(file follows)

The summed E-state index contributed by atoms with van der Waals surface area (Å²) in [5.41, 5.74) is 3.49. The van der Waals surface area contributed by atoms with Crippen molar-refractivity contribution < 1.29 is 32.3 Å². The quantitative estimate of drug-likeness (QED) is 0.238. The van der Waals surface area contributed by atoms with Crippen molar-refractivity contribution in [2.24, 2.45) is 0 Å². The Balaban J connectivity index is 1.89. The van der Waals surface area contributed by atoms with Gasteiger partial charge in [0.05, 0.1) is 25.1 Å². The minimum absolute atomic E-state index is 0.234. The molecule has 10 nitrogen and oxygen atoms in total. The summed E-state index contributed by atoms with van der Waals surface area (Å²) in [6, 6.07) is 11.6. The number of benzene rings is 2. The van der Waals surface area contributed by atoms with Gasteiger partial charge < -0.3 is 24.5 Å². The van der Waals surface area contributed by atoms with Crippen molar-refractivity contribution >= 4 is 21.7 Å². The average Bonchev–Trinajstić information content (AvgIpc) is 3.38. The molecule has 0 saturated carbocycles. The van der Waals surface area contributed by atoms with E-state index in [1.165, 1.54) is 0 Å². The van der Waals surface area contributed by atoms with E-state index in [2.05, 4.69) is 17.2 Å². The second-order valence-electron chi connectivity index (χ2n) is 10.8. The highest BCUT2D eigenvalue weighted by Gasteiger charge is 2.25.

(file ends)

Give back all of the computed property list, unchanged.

The summed E-state index contributed by atoms with van der Waals surface area (Å²) in [5.41, 5.74) is 3.49. The van der Waals surface area contributed by atoms with Crippen molar-refractivity contribution < 1.29 is 32.3 Å². The quantitative estimate of drug-likeness (QED) is 0.238. The van der Waals surface area contributed by atoms with Crippen molar-refractivity contribution in [2.24, 2.45) is 0 Å². The Balaban J connectivity index is 1.89. The van der Waals surface area contributed by atoms with Gasteiger partial charge in [0.05, 0.1) is 25.1 Å². The minimum absolute atomic E-state index is 0.234. The molecule has 10 nitrogen and oxygen atoms in total. The summed E-state index contributed by atoms with van der Waals surface area (Å²) in [6, 6.07) is 11.6. The number of benzene rings is 2. The van der Waals surface area contributed by atoms with Gasteiger partial charge < -0.3 is 24.5 Å². The van der Waals surface area contributed by atoms with Crippen molar-refractivity contribution >= 4 is 21.7 Å². The average Bonchev–Trinajstić information content (AvgIpc) is 3.38. The molecule has 0 saturated carbocycles. The van der Waals surface area contributed by atoms with E-state index in [1.165, 1.54) is 0 Å². The van der Waals surface area contributed by atoms with E-state index in [2.05, 4.69) is 17.2 Å². The second-order valence-electron chi connectivity index (χ2n) is 10.8. The highest BCUT2D eigenvalue weighted by Gasteiger charge is 2.25.